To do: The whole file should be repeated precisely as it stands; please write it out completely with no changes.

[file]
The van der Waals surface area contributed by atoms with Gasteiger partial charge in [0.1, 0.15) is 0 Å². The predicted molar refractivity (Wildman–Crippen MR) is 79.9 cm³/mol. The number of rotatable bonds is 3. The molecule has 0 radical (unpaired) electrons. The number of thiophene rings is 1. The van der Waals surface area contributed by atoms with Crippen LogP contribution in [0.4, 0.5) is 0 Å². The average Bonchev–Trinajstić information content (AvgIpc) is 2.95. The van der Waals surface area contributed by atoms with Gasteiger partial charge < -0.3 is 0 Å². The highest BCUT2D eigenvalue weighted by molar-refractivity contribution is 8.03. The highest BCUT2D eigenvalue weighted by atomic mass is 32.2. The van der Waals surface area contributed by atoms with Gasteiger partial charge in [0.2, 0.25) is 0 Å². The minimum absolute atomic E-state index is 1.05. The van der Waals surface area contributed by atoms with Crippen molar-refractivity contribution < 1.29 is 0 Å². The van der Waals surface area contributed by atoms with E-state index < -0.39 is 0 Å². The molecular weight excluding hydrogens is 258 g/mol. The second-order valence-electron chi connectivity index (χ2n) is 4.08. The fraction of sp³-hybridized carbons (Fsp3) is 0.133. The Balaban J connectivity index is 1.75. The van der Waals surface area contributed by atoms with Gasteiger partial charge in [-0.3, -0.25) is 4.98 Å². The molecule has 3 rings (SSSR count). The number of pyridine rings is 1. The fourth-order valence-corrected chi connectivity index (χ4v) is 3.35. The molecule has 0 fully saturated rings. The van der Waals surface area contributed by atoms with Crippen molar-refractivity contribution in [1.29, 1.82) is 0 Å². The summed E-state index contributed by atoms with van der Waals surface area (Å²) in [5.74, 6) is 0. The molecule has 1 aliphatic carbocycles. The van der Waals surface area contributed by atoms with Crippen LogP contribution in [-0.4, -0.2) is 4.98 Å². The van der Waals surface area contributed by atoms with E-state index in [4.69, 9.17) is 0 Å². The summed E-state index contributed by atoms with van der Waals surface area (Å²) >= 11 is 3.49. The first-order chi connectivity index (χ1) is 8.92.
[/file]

The van der Waals surface area contributed by atoms with Gasteiger partial charge in [0.1, 0.15) is 0 Å². The predicted molar refractivity (Wildman–Crippen MR) is 79.9 cm³/mol. The number of rotatable bonds is 3. The molecule has 0 radical (unpaired) electrons. The number of thiophene rings is 1. The van der Waals surface area contributed by atoms with Crippen LogP contribution in [0.4, 0.5) is 0 Å². The average Bonchev–Trinajstić information content (AvgIpc) is 2.95. The van der Waals surface area contributed by atoms with Gasteiger partial charge < -0.3 is 0 Å². The highest BCUT2D eigenvalue weighted by molar-refractivity contribution is 8.03. The highest BCUT2D eigenvalue weighted by atomic mass is 32.2. The van der Waals surface area contributed by atoms with Gasteiger partial charge in [0.2, 0.25) is 0 Å². The minimum absolute atomic E-state index is 1.05. The van der Waals surface area contributed by atoms with Crippen molar-refractivity contribution < 1.29 is 0 Å². The van der Waals surface area contributed by atoms with E-state index < -0.39 is 0 Å². The molecular weight excluding hydrogens is 258 g/mol. The second-order valence-electron chi connectivity index (χ2n) is 4.08. The fraction of sp³-hybridized carbons (Fsp3) is 0.133. The Balaban J connectivity index is 1.75. The van der Waals surface area contributed by atoms with Gasteiger partial charge in [-0.3, -0.25) is 4.98 Å². The molecule has 3 rings (SSSR count). The number of pyridine rings is 1. The fourth-order valence-corrected chi connectivity index (χ4v) is 3.35. The molecule has 0 fully saturated rings. The van der Waals surface area contributed by atoms with Crippen molar-refractivity contribution in [1.29, 1.82) is 0 Å². The summed E-state index contributed by atoms with van der Waals surface area (Å²) in [5.74, 6) is 0. The molecule has 1 aliphatic carbocycles. The van der Waals surface area contributed by atoms with Crippen LogP contribution in [-0.4, -0.2) is 4.98 Å². The van der Waals surface area contributed by atoms with E-state index in [4.69, 9.17) is 0 Å². The summed E-state index contributed by atoms with van der Waals surface area (Å²) >= 11 is 3.49. The first-order chi connectivity index (χ1) is 8.92.